So You Want to Be an Indie Developer?

I get now and then questions where people ask me to “help them to become a game producer or developer”. These who have asked might have studied some subject like math and started to take programming courses and are interested to do games, but don’t know where to start.

What to do to be an indie game producer
The simplest – and perhaps the most efficient – answer I can give for those who want to be indie game developers is: Start making a game. That’s extremely simple answer, but you cannot be a game maker unless you make games. I’ve seen people dreaming about making games, planning about making games, talking about making games – but sometimes these guys don’t get any further than that. They have big plans and dreams, but for some reason they don’t like to get their hands dirty – and actually start writing code. We everybody have ideas, but unless one starts to put them in action ideas are worth nothing.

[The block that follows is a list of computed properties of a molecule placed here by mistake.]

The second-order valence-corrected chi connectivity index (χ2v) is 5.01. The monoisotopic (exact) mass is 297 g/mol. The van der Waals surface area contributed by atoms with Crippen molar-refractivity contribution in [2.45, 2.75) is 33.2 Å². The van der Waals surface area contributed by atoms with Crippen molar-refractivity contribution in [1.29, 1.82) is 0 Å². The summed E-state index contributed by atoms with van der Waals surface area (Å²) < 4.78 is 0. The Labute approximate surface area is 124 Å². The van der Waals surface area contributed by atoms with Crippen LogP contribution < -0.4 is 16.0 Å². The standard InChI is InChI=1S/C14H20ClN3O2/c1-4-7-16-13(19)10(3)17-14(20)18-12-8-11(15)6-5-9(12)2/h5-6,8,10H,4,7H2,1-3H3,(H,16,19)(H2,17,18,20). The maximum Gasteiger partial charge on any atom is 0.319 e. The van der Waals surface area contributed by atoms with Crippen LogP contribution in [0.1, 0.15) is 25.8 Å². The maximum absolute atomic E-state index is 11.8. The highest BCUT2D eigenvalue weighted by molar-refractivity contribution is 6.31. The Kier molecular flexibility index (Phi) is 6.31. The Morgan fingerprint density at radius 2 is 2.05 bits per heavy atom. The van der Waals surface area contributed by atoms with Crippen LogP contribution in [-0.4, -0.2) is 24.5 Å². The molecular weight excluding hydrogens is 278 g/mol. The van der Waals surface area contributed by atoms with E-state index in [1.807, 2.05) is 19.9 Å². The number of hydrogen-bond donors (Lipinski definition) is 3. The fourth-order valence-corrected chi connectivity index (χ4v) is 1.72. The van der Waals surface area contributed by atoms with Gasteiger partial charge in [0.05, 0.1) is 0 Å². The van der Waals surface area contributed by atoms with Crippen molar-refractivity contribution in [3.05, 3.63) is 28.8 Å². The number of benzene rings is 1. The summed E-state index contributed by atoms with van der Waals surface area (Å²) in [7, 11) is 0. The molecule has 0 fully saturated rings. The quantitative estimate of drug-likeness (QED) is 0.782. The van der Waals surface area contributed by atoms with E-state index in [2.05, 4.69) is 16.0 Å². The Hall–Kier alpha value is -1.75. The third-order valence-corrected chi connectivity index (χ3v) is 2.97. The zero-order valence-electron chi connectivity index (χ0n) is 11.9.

Alright, so let’s suppose you agree at least about the part that you need to start doing something to get anything finished. Then the next questions pops up: But how?

How you become an indie game producer
Luckily there’s plenty of resources available. When I first asked “How can I get 3D head moving on the screen?” I got guided that “you should pick C++ and then create a rendering engine, that shouldn’t take too long” and I thought “oh dear, that will take ages…”. Luckily there are alternatives for starting your game development. You can pick a ready made engines and use them. You don’t need to do everything by yourself. If full games seems difficult, you can always mod games.

Couple of quick recommendations for engines (at least to check out) are: Garage Games and Blitz. Torque game engine by GG is recommended by many developers, and so is Blitz3D/BlitzMax.

Who can help you become an indie game producer